The ticktock is in my brain. On most days. On most days it's a waiting game. All of my breathing is for waiting it's the abstractions that make us forget. Though distraction can also make me remember. Echoes of past resonate from the geodescence of my immense landscape of imagination they coming down with centrifugal force hammering the dull gray fatty matter of my neurological brain, my events, my story, my world my time my clock my ticktock that which is what time is it it's half past my ass and a quarter to my elbow I live to die I die to live my name is sophie and I have full blown full blown full blown aids full blown full.

Friday, March 11, 2011


I was 23, pregnant and meeting with Francoise, a midwife. It was going to be a natural birth, with my friends and family. Bath births were not yet raging. In fact, this was pre-yuppie birthing time and the only cloth diaper that was being sold, somewhere in one of the dusty back isles was the big cotton square with the jumbo safety pins and plastic shower cap bags. I didn't need designer pee and poop pads. I was grassroots. Wanting to be as closely connected to the real thing as possible.

I went into labour on a Friday evening. Francoise came over. There was excitement in the air. My boyfriend Bryan was a champ. Room-mates and my parents hung out downstairs in the kitchen. This was going to be wonderful. My contractions increased both in timing and strength, I kept going. And going. And going. Saturday morning the house was quiet. My parents had gone home, roomies sleeping, B and F beside me and me continuing the contractions. I got up, walked around, took a bath, did this did that and yet still, no baby wanted to come forth. By Saturday evening I was fed up. F was downstairs sharing doobie with B and my room mates. I felt abandoned. F suggested that maybe I wasn't ready. Abandoned and a failed woman. I was exhausted. Saturday night I was sleeping between the contractions and I would awake with every new wave of pain. Every minute and a half I thought I was going to die and sandwiched between thoughts of death I rode bareback in unconscious blackness. At eight centimetres dilation baby was not coming.

Sunday morning that was it. I had enough. Get me to the fucking hospital already and get this thing out of me. The taxi ride was murder. I was in the front seat screaming on cue every 50-60 seconds or so. B and F holding my hands from the back seat. In the hospital I am flinging my clothing off in the hallway as they are rolling me to the birthing room. I am screaming for drugs. Which they give me. Four hours later the sweetest little thing comes out of me, plump and squished and perfect. Charlotte Storm Amelia is born and my life is changed forever.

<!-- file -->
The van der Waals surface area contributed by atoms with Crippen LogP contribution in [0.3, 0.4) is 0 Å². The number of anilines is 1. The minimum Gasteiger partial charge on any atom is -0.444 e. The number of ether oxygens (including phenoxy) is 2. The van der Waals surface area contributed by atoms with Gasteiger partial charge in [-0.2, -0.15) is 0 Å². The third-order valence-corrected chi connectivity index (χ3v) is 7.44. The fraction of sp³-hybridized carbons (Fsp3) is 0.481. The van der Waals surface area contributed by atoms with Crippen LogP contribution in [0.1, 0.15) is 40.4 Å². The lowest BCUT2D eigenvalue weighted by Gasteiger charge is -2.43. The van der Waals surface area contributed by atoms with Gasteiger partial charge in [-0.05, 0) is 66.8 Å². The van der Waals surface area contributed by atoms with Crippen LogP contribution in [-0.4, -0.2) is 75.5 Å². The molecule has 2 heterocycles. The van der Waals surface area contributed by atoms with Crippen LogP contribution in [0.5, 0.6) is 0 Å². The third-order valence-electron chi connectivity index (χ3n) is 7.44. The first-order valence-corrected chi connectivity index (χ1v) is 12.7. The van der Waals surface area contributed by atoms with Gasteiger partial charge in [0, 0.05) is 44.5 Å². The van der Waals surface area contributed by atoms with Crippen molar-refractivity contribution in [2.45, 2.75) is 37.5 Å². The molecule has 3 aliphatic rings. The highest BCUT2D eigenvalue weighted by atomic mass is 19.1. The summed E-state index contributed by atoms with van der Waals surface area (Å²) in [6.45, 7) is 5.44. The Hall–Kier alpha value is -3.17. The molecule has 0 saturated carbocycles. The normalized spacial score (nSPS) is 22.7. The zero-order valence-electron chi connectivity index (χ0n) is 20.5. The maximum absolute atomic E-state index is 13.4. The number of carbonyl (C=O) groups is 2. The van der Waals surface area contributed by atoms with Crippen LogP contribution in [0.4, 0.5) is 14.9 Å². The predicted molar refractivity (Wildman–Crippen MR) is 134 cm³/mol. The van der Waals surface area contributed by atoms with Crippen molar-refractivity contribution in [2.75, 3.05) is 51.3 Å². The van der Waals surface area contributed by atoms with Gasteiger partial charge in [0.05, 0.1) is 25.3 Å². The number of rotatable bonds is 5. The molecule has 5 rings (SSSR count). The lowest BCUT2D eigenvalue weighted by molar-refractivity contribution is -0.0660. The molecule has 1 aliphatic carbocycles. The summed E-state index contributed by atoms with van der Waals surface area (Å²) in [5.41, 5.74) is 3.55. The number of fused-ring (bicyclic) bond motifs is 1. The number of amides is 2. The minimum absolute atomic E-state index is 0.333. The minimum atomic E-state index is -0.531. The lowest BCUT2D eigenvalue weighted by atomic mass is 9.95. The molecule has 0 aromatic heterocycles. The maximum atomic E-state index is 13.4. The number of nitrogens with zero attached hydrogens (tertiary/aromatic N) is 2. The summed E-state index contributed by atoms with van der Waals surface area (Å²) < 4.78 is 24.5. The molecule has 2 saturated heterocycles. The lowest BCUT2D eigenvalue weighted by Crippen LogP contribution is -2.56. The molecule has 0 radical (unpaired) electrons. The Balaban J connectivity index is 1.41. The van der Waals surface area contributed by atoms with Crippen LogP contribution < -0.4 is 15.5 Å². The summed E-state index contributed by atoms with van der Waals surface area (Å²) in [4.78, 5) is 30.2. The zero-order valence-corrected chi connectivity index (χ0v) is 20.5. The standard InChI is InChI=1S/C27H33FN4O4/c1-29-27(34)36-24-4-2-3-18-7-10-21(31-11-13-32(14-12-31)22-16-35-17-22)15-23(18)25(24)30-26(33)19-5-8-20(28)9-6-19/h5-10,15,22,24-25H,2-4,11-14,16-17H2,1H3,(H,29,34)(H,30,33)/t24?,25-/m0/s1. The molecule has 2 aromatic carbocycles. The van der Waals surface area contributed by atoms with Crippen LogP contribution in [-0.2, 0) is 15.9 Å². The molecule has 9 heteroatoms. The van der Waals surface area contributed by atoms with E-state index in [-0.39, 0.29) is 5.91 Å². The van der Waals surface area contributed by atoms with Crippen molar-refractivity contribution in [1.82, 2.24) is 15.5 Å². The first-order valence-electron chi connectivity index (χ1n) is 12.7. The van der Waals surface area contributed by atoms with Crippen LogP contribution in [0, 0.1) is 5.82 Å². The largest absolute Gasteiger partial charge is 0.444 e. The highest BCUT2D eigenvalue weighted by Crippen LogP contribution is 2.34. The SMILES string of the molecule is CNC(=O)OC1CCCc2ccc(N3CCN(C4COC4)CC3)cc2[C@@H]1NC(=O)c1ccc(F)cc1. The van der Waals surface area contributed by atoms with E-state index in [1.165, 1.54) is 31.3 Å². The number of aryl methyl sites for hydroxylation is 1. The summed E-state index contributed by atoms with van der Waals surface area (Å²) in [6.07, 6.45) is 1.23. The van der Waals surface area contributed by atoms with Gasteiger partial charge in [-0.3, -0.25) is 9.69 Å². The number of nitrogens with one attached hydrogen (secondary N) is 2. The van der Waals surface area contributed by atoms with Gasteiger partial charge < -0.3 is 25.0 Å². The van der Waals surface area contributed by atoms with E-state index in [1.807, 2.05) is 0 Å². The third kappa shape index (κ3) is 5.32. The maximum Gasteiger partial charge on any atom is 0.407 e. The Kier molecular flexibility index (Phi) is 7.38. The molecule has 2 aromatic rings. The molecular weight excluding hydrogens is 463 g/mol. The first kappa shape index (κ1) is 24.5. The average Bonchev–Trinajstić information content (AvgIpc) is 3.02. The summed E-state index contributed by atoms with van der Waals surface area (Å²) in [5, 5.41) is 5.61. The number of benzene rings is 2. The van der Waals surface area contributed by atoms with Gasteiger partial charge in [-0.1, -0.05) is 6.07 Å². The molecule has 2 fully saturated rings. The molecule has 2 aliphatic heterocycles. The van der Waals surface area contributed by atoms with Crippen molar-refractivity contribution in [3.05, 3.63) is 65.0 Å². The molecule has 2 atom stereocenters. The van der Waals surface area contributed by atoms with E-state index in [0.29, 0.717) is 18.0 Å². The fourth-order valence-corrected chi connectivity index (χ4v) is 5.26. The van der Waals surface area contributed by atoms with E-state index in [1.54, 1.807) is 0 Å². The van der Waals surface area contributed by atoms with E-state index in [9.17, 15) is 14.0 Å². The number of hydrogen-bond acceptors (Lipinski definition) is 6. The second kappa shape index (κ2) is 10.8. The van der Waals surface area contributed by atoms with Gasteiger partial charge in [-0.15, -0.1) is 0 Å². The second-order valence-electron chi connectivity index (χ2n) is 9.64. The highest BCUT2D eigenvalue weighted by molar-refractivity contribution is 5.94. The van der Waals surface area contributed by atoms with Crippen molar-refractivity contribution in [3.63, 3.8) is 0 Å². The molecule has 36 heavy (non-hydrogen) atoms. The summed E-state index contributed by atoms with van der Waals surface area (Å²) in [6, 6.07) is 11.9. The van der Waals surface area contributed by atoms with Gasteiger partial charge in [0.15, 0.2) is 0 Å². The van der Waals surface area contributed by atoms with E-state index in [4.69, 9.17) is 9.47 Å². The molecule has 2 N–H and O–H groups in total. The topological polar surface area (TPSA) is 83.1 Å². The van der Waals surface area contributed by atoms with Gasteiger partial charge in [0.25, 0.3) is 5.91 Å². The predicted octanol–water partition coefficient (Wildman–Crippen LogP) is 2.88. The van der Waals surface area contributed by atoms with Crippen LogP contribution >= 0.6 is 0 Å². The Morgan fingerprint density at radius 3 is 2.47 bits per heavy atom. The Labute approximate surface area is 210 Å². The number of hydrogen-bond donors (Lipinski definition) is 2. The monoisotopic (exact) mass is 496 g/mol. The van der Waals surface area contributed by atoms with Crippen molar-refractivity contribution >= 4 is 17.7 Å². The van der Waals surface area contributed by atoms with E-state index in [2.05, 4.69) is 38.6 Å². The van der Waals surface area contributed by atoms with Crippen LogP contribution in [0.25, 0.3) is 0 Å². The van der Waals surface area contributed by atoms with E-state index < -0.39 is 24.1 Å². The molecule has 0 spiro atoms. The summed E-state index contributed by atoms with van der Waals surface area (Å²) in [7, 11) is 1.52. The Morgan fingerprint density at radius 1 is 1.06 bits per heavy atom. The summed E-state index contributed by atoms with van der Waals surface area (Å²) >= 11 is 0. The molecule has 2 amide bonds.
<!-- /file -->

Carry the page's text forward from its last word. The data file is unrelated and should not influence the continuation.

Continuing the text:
Eighteen months later I am seven and a half months pregnant and I have the flu. Things don't feel right. I am anxious. I visit Erica, my obstetrician. They keep me two days and do their tests. The amniocentesis demonstrates sickness in the uterus. I am sick. I am tired. I am freaking out. E suggests inducing. I have no decision making access in my brain. I am induced. I begin contractions. And then everything just sort of frizzles out. Now that I am 'open' I am in danger zone of contamination. Baby must come out. No seconds are wasted and I am whisked off to operating room. Zackie my ex-sister in law is with me. She is allowed to stay. They do local anaesthesia, put a little curtain between my chest and my belly and open me up. E says that I have beautiful ovaries. Z is stoic as can be, holding my hand and alternately comforting me with her eyes and checking out the construction zone. Within minutes this tiny 4.5 pound mosquito is lifted out of me and I catch glimpse of her skinny purple blood ass as she is taken away for checking and monitoring and controlling. She stays in an incubator for two weeks and I come visit her by public transit every day, leaking milk from my breasts in the September Indian summer. She wails and wails and wails for a year and I have to slap her bum like a basketball to calm her down. Victoria Francis Orlean incrementally becomes my beautiful second born.